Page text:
Why are we fans of walking coaching meetings?

We’ve been advocates of walking coaching meetings for many years. Research tells us that outdoor walking leads to more ‘creative’ thinking[1] than sitting inside or being pushed in a wheelchair outdoors. And the boost in divergent thinking lingers when you return to your (indoor) desk. For many of our coachees who are returning to work from maternity or shared parental leave it’s a welcome break from the desk – they’re just not used to the physical inactivity!

 

Throughout 2020 and into this year we’ve constantly asked ourselves “how can we make coaching time as good, if not better, than it was when we met in person?” We’ve also held onto the question “What would it take to be the bright spot in our coachees’ diaries?” Because let’s face it, back to back virtual meetings have been painful and no matter how good the coaching, another screen meeting chips away at our coachees’ energy.

But I don’t have a ‘creative job’

‘Creative thinking’ is ‘divergent thinking’ or better labelled as ‘problem-solving.’ Divergent thinking is simply thinking that goes in different directions. Most of us need to solve problems in our work and home life and if we’re able to think of new and different options for doing so, we give ourselves a better chance of finding a decent solution. Of course coaching time is essentially problem-solving time.

What does the research say?

An oft used way to test divergent thinking is the Guilford Alternate Uses Test (GAU). If you’ve ever been asked to come up with as many uses for a brick as you can in a minute, that’s the GAU test.

In Experiment 1, while seated and then when walking on a treadmill, participants did the GAU test of and walking increased 81% of participants’ creativity. In Experiment 2, participants completed the GAU when seated and then walking, when walking and then seated, or when seated twice. Again, walking led to higher GAU scores. Moreover, when seated after walking, participants exhibited a residual creative boost. In another experiment, participants sat inside, walked on a treadmill inside, walked outside, or were rolled outside in a wheelchair. The result? Walking outside produced the most novel and highest quality analogies.

But don’t you need to write things down in coaching?

When working remotely we invite our coachees to walk outdoors whilst we remain at our desks. We take notes, including agreed action points, and send a photograph to our coachees afterwards.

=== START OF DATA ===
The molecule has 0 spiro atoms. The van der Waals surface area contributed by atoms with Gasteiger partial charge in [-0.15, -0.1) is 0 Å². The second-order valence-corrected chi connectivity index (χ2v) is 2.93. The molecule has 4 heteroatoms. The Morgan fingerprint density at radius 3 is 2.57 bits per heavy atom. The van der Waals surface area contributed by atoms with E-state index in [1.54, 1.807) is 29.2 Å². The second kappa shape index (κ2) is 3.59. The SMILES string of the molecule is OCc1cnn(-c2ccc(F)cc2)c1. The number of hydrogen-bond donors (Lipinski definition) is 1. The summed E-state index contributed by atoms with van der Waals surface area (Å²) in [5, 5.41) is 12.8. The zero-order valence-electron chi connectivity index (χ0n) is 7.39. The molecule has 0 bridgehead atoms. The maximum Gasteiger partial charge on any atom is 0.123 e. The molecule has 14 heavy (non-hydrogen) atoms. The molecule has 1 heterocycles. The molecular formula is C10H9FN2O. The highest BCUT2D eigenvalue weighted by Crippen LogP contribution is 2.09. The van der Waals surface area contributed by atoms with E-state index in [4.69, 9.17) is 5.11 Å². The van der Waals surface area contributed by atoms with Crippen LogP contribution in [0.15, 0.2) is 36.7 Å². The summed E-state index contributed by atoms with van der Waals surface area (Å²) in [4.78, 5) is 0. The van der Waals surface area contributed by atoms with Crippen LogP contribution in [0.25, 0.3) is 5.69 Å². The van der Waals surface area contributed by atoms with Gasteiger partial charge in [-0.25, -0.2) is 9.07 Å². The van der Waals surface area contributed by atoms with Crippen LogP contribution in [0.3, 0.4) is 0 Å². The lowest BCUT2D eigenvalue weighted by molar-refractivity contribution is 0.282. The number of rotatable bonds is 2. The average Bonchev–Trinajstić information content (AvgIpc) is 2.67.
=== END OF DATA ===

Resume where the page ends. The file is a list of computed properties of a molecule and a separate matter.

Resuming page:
When we’re coaching in person we factor in time at the end to record actions. This might be back in the office or on a park bench. We always have a hardback notebook with us to take notes on the go.

The exception to this is when we’re doing a Strengths Profile debrief. We like to make this a tactile experience by inviting our coachees to hold their strengths in their hands (chunky cards with images and definition of the strength printed on it).

What if it’s raining?

We’re guided by our coachees’ preferences and if they want to walk in the rain we have some beautiful umbrellas. Most of our coaching meetings are stationary but the option is always there to put them in motion.

Comeback coaching for returning colleagues

Executive comeback coaching helps employees identify and address any concerns or issues they have about their return to work. Executive coaching also helps employees better understand their value and potential to the business and, through a personal action plan, supports their transition back to work. Find out more.

Got a question about supporting colleagues taking maternity leave? E-mail Jessica jc@talentkeepers.co.uk or find us on Twitter and Instagram @talentkeepersuk.

[1] Oprezzo, M. and Schwartz, D.L. Give your ideas some legs. Journal of Experimental Psychology: Learning, Memory, and Cognition (2014) Vol. 40, No. 4, 1142–1152

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